Our new faucet, just waiting to be installed
Plain sink, but made of solid surface material

To sum it up (pardon the pun), here's an idea of the costs:
Kitchen hardware: $100
Sink: $150
Faucet: $120
Countertops: $350 (the biggest expense)
Garbage disposal (because it needs to be replaced, so why not?): $115
Miscellaneous plumbing parts, glues, nails, etc: Yet to be determined
Total so far: $700

This may sound like a lot, but really, to give a kitchen a facelift, it's not bad at all.  We will be saving money because we will be doing the installation ourselves (and with some help from others who actually know what they are doing), and we also were able to get an 11% rebate at Menard's, because it's a promotion that they run occasionally, so we will be getting about $80 in store credit for Menard's.  If you aren't in a hurry to complete your project, you can also save money by waiting until the individual items go on sale, instead of buying them all at once like we did.

The next thing on my list to do is reorganization. Here is a list of spaces in the house that I plan on reorganizing:
*Linen closet--reorganize with tubs and labels
*Closet shelves in bedroom
*Drawers in kitchen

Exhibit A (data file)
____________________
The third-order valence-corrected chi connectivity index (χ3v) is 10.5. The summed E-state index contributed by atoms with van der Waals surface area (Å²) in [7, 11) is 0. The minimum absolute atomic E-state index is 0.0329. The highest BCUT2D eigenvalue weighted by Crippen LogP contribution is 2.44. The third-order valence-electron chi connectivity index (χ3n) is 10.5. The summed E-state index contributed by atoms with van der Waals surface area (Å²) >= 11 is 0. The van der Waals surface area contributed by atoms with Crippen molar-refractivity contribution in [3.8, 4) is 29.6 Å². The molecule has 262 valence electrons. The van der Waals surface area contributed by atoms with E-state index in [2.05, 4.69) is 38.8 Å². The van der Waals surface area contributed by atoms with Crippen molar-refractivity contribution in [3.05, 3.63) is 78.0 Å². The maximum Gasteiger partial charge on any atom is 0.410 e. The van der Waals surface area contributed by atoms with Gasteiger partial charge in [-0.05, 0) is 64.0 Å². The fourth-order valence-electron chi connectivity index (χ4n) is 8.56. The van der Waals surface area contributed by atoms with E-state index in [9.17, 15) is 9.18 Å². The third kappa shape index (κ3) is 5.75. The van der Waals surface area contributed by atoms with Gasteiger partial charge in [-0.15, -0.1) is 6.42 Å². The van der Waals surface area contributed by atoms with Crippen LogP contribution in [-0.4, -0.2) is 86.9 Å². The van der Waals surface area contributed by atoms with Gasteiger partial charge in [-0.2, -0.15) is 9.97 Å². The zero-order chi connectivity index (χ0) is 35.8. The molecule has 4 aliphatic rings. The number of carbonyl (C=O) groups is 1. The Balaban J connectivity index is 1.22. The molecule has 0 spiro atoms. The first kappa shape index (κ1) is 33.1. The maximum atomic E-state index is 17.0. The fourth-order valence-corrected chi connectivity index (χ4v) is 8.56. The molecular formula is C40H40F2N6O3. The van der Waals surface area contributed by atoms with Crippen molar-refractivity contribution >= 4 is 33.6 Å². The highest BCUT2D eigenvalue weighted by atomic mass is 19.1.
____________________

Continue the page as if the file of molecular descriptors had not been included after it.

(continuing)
*Pantry reorganization

I will be posting my tips on reorganizing these tight spaces in the posts to come!  I've already started on the linen closet in the bathroom.  Yes, I'm facing my fears.

For those of you who don't care at all about decorating or interior design tips, you can learn something anyway in the Owl corner!

Snowy Owls
Photo from Wikipedia
Snowy owls are known for their white plumage and yellow eyes.  This makes them blend in very well in their habitats of the snowy Arctic regions in the summer and the Canadian and Northern United States regions in the winter. They are the largest owl by weight in North America, and have been known to defend their nests against such predators as wolves.  Their favorite meal is lemmings, but they will also hunt other rodents and small animals like rabbits, other birds, and fish.  The owls hatch with dark spots, but the male snowy owls become mostly white as they mature, while the females retain the black spots, making the sexes easy to distinguish. The amount of eggs laid at one time depends on the availability of food, and they usually lay between 3 and 11 eggs at one time.  So pretty!

Information taken from the National Geographic website and